Still from the movie Contagion (2011)
Like nearly everyone else I’ve also seen the movie Contagion (2011) during this period of lock-down and I mention this to Ottesen in our conversation, because the movie is such a strong portrait of an American society falling to pieces because of a very serious pandemic, far more serious than the corona virus. In the movie you see the portrayal of this primal fear and need to protect yourself and your loved ones. I think it shows a lot about us as a people how we respond when everything is falling apart and there’s no law or system to support us anymore. Ottesen then continues,
“And I think this is such an interesting balance. Because we have lived for now 75 years in this country where most people have had plenty, and few haven’t had enough. With peace, with an incredible state, that we have a huge amount of trust in. But in the last 20 years or so extreme sport has also become very popular. I don’t think our brains have developed much since the Stone Age. And in some way, we have a need for fear. We have a need to be a little bit on our toes. And I think that’s also why there’s so many people living with anxiety. But we don’t have anything concrete to be afraid of. Because we have been nursed all the way through. I read about a person with OCD who was terribly afraid of germs who thought it is a relief for everyone to suddenly feel like her because of this current situation.”
During this corona crisis and national lockdown, we’ve also seen a lot of initiatives in Denmark to help out the weakest members of the society with everyday chores like grocery shopping and the Danish Broadcast Corporation hosting a national sing-along show each Friday night since the lockdown began. Ottesen believes that the current situation will have a large impact on both our personal growth as humans and on the relativism of values that we’ve otherwise seen in the above mentioned 75 years.
“There is a kind of alertness right now, suddenly the meaning with it all become more apparent. We become less in doubt over what life is really about. And this kind of relativism in our values has had a huge impact on us beforehand, and I think that will change after this. I think that building your own character and stamina will become a bigger focus for us, that learning to trust your own compass and develop your personal narrative will become of bigger importance to us. That you don’t just care about how many likes you get on Facebook. That we get aware of how important we are for each other. According to my novel ‘‘Det Døde Land’ (Eng.: “The Deadlands Trilogy”) this is also the theme, this question about what makes a person a human and not an animal. And for me you are not a human before you are in a relation to other humans.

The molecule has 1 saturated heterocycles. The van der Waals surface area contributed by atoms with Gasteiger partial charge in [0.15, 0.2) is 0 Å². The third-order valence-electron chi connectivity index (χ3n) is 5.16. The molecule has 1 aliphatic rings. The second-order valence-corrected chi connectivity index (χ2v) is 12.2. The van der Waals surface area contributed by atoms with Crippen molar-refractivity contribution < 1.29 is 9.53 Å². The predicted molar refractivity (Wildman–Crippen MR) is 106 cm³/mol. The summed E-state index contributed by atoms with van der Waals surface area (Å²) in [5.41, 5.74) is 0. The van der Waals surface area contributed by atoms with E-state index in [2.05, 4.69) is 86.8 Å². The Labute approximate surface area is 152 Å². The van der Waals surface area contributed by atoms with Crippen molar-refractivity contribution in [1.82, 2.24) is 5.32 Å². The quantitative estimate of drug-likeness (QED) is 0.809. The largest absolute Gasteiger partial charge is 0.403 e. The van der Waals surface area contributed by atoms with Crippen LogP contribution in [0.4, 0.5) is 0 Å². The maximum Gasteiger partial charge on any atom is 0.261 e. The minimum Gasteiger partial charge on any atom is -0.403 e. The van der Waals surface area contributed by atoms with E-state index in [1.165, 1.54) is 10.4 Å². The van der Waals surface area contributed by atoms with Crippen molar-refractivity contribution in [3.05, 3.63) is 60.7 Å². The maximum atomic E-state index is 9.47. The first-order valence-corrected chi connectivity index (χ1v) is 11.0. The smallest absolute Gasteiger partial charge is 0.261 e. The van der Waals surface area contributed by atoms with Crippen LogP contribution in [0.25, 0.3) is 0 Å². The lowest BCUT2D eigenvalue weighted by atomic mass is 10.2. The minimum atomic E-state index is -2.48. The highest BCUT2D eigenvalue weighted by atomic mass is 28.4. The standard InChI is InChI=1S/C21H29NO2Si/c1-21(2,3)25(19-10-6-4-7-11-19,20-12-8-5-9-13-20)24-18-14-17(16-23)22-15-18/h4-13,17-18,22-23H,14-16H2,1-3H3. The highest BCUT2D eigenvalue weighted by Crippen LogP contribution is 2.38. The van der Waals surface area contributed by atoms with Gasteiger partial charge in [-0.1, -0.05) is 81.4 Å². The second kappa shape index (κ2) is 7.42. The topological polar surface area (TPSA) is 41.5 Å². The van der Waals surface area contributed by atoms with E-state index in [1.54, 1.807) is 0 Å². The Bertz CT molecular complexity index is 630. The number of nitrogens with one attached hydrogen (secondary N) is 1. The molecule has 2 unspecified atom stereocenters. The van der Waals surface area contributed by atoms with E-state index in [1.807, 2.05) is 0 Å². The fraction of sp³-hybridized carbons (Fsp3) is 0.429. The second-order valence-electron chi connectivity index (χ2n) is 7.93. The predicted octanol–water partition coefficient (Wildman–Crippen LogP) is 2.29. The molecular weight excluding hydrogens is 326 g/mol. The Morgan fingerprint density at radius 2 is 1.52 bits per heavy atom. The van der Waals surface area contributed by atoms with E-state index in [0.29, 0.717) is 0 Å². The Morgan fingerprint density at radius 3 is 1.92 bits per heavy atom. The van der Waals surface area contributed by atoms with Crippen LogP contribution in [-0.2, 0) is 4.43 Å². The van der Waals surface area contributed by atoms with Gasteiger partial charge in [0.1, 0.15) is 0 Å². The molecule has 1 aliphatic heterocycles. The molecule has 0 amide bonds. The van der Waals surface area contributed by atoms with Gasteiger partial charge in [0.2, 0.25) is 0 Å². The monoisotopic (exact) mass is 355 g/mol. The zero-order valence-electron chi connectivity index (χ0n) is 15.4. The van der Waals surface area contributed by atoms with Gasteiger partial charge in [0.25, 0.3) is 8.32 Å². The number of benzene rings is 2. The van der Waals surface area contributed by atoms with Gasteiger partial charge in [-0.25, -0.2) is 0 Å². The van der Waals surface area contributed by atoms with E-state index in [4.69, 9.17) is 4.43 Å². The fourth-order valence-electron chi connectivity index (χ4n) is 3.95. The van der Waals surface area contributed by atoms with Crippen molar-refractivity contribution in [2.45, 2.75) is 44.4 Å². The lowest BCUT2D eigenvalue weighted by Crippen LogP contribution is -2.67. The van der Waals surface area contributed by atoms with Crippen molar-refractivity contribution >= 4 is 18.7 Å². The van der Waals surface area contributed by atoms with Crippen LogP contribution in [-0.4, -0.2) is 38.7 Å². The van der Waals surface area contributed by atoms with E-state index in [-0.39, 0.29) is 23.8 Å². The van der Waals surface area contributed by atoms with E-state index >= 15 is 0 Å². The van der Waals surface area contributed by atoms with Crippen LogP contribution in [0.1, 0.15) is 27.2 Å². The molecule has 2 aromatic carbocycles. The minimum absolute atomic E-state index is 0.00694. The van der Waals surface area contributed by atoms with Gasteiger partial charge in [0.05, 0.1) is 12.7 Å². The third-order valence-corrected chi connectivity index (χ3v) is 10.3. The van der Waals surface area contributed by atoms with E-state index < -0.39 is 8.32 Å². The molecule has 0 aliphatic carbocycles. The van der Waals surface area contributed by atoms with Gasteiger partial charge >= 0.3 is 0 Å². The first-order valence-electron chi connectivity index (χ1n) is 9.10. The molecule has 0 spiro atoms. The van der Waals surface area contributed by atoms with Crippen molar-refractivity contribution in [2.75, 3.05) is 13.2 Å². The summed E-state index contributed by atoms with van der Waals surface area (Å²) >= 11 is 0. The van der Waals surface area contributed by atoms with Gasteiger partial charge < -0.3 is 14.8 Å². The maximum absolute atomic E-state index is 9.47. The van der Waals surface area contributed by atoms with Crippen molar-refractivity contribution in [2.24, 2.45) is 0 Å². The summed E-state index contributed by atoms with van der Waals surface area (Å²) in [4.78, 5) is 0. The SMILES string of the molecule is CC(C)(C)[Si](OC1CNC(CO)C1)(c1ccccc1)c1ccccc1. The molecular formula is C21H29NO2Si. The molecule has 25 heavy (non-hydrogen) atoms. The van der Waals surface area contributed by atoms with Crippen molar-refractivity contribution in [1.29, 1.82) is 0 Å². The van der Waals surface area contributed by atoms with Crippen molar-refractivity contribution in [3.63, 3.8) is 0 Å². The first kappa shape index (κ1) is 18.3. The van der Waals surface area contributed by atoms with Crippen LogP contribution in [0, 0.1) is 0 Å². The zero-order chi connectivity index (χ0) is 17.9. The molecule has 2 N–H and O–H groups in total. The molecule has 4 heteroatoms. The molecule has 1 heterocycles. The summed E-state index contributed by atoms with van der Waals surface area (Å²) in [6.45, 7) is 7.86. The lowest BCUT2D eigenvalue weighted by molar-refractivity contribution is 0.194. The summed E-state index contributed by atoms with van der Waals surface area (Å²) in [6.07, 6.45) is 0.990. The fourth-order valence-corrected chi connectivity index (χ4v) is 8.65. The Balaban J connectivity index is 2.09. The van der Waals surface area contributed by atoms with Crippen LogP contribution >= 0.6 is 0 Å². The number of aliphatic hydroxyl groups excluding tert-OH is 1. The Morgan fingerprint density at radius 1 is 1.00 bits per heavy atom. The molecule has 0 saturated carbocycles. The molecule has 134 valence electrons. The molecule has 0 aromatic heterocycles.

The German American philosopher Martin Buber said something about an ‘I’ becoming an ‘I’, when ‘you’ are a ‘you’. It’s not until the meeting that I become someone. And this is something very fundamentally human, which I think we have been close to losing. I think this crisis will be of great significance, also in this sense. And it has already mattered in that the world community has joint forces in such a way that makes you realize that there’s also hope for them to join forces and work together in relation to other problems, like the climate crisis. Now it has become a possibility more than a hypothesis.”
This seems to be where the utopia in the situation lies. And the special thing with ‘utopia’ and ‘dystopia’ is that these two words are so closely linked. That in everything falling apart there lies the opportunity in building everything from scratch. But to move on from the exploration of the dystopia and the current situation, I ask Ottesen into the universes she creates and more specifically how she writes novels that are enjoyable to read, not only for children but also for adults. I wonder if this is something she has specifically in mind when writing them?